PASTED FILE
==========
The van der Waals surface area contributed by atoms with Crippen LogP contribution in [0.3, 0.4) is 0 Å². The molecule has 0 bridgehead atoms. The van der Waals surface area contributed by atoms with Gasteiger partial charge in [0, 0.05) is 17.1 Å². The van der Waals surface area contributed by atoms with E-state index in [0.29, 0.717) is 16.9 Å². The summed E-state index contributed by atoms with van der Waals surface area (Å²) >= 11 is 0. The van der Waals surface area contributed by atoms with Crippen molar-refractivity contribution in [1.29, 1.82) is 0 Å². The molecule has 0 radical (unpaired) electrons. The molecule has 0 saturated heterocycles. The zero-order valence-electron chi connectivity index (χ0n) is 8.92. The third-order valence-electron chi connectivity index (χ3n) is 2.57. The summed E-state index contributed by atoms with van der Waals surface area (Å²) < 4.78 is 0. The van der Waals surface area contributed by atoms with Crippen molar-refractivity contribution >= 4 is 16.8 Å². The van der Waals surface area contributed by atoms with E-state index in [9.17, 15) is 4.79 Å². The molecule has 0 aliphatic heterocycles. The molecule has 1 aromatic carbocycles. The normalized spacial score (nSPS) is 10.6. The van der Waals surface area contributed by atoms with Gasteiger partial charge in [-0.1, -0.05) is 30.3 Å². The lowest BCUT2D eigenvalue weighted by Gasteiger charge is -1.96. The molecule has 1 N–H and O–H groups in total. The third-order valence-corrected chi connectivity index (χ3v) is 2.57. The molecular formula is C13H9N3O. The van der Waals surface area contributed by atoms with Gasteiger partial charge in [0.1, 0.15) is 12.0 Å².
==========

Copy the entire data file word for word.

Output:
The van der Waals surface area contributed by atoms with Crippen LogP contribution in [0.3, 0.4) is 0 Å². The molecule has 0 bridgehead atoms. The van der Waals surface area contributed by atoms with Gasteiger partial charge in [0, 0.05) is 17.1 Å². The van der Waals surface area contributed by atoms with E-state index in [0.29, 0.717) is 16.9 Å². The summed E-state index contributed by atoms with van der Waals surface area (Å²) >= 11 is 0. The van der Waals surface area contributed by atoms with Crippen molar-refractivity contribution in [1.29, 1.82) is 0 Å². The molecule has 0 radical (unpaired) electrons. The molecule has 0 saturated heterocycles. The zero-order valence-electron chi connectivity index (χ0n) is 8.92. The third-order valence-electron chi connectivity index (χ3n) is 2.57. The summed E-state index contributed by atoms with van der Waals surface area (Å²) < 4.78 is 0. The van der Waals surface area contributed by atoms with Crippen molar-refractivity contribution >= 4 is 16.8 Å². The van der Waals surface area contributed by atoms with E-state index in [9.17, 15) is 4.79 Å². The molecule has 0 aliphatic heterocycles. The molecule has 1 aromatic carbocycles. The normalized spacial score (nSPS) is 10.6. The van der Waals surface area contributed by atoms with Gasteiger partial charge in [-0.1, -0.05) is 30.3 Å². The lowest BCUT2D eigenvalue weighted by Gasteiger charge is -1.96. The molecule has 1 N–H and O–H groups in total. The third-order valence-corrected chi connectivity index (χ3v) is 2.57. The molecular formula is C13H9N3O. The van der Waals surface area contributed by atoms with Gasteiger partial charge in [0.1, 0.15) is 12.0 Å².